Taking briefs: How to get behind the real issues

Taking briefs at work

Ah, taking briefs – such a common minefield in everyday business life, especially if you work as a consultant or agent. Whether we’re working in an agency receiving client briefs or working client-side receiving briefs from our marketing partners, line manager and so on, we all face the same challenges.

Challenges when taking a brief

There’s much talk of objectives, goals, timelines, deliverables and budgets. Yet all too often when the job’s been done (and not always to everyone’s satisfaction), you hear people complaining that “the brief wasn’t clear enough”, “they moved the goalposts” or “it was totally unrealistic”. It’s easy to complain when it’s too late, but there are some simple actions you can take to not end up in such a pickle in the first place.

The first premise is to NOT assume that the person speaking to you knows exactly what they want and has really thought things through – no matter how confident and sure of themselves they sound.

Asking better questions

We should never underestimate the power of asking better questions at the outset in order to understand other people’s goals better and even help them understand their goals better. Over-enthusiasm to secure the work and fear of being obstructive or looking naive might stop a lot of people digging deeper to get to the heart of the brief.

But hang on a minute – the internal business partner or potential client has invited you to respond, so they respect you enough to hear your opinion. Part of that package of respect is likely to contain a willingness to be challenged by your unique, informed knowledge of your own core service. It’s OK to dig deeper if you show good logic and attention to detail. It’s all in the ‘how’.

How to take a brief

I’ve seen many a brief that outlines the ‘need’, the desired outcome, the timescales and the importance of measurement. But when I’m reading them, I often notice that the real ‘why’ is missing. Thoughts that bother my inquisitive brain include ‘what’s the real problem?’ , ‘what do they really need help with right now?’, ‘where are their biggest knowledge gaps and where can my team or I add the most value with our unique set of skills, experiences and contacts?’ What indeed is behind the request in the first place?

Taking briefs like a pro

Get to the heart of the brief by keeping in mind the following things:

  • Don’t take it at face value. Work out what you still need to know so that you can do the best possible job AND add your unique touch.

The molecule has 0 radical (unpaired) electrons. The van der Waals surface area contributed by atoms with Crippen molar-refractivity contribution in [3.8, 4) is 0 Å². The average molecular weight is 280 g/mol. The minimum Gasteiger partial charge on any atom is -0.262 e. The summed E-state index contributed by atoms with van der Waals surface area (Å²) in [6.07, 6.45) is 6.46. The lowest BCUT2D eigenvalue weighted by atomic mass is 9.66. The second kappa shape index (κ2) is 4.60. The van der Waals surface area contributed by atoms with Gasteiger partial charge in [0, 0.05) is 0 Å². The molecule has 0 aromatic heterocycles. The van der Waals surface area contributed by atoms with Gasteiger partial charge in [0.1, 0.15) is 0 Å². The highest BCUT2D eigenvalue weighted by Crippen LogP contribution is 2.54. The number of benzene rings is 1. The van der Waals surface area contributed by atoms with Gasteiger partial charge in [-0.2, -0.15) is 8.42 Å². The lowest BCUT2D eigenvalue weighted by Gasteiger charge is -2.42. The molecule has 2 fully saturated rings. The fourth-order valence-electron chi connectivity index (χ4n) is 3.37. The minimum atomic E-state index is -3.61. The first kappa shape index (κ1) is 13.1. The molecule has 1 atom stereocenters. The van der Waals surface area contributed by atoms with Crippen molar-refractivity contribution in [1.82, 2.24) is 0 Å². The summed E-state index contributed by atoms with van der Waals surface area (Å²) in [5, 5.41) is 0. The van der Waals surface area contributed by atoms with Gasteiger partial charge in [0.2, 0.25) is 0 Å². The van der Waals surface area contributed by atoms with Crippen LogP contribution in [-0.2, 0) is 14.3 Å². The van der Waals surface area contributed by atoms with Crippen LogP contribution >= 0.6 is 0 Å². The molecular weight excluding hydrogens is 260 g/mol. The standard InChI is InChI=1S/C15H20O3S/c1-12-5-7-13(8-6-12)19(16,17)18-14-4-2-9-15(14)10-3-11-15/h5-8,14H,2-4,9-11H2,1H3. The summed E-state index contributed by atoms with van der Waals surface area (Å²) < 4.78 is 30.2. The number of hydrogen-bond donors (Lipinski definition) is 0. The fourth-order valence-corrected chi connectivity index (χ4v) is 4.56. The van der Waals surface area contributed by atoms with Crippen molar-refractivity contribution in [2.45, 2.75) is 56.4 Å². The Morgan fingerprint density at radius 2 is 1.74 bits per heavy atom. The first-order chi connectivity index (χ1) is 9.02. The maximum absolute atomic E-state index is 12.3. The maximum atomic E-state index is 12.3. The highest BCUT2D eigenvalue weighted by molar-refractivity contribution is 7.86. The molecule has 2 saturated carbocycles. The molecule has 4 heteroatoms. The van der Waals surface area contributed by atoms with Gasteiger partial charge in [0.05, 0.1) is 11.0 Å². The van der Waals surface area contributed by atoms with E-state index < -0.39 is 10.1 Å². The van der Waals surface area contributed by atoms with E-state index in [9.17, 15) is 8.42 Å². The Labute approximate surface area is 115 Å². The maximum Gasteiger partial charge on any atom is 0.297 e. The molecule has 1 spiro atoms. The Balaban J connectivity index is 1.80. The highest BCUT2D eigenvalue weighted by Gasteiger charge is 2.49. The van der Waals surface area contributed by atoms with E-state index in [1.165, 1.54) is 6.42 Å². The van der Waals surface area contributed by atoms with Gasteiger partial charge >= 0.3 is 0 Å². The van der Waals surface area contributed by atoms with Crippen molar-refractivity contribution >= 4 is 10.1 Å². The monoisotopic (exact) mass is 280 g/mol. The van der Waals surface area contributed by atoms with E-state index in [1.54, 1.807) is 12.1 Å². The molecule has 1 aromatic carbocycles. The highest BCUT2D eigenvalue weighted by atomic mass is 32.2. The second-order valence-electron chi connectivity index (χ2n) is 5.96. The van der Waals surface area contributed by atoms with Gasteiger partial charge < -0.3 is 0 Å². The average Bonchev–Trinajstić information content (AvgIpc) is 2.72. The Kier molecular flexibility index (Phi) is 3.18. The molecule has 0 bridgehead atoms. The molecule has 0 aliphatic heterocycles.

• Find out whose brief it really is, because it very often isn’t coming from the person you’re dealing with.
  • Ask for examples of similar projects where their brief was really ‘well met’. Where are the clues in how they respond? What language or emotion are you noticing? What do they value the most in their consultant or agent?

One of the most powerful questions you can ask at this point is ‘what does success look like?’ Often you’ll find that what they’re looking for is different from what they’ve asked for.
This is the number one question I always ask with every brief.

Another way of asking this question has been made famous by the founder of Strategic Coach, Dan Sullivan: if we were to meet 12 months (insert relevant time period) from now, what would have needed to happen for you to be happy with the progress that we’ve made?

Where does the request come from?

If you’ve been reading my last few blogs, you’ll notice that I’ve talked a lot about the value of developing empathy at work. In many ways, that theme continues here. It’s important for you to understand their agenda, who might be putting pressure on them to get this information – is it to prove a point or is it generally based on curiosity and open-mindedness. The more you can understand where a request is coming from, the easier it will be to deliver against it or at a minimum manage expectations realistically and upfront.

  • What context do you need that they haven’t told you yet?
  • What or whom do they not know that you DO know?
  • What’s the need behind the request?
  • What would success really look like in their eyes?

So, go on, next time you receive a brief, even if it looks crystal clear and especially if it gives you any seeds of doubt, give yourself permission to explore the ‘why’ a bit more. Ask a few wise and intelligent questions. You might just find that this in itself singles you out as caring more about the business and helping fulfil the brief to the best of your ability.

Every question you ask upfront saves you pain later down the line. Remember, questions are your friend.

Good luck! Feel free to leave a comment or subscribe to my list 


Post by Jodie

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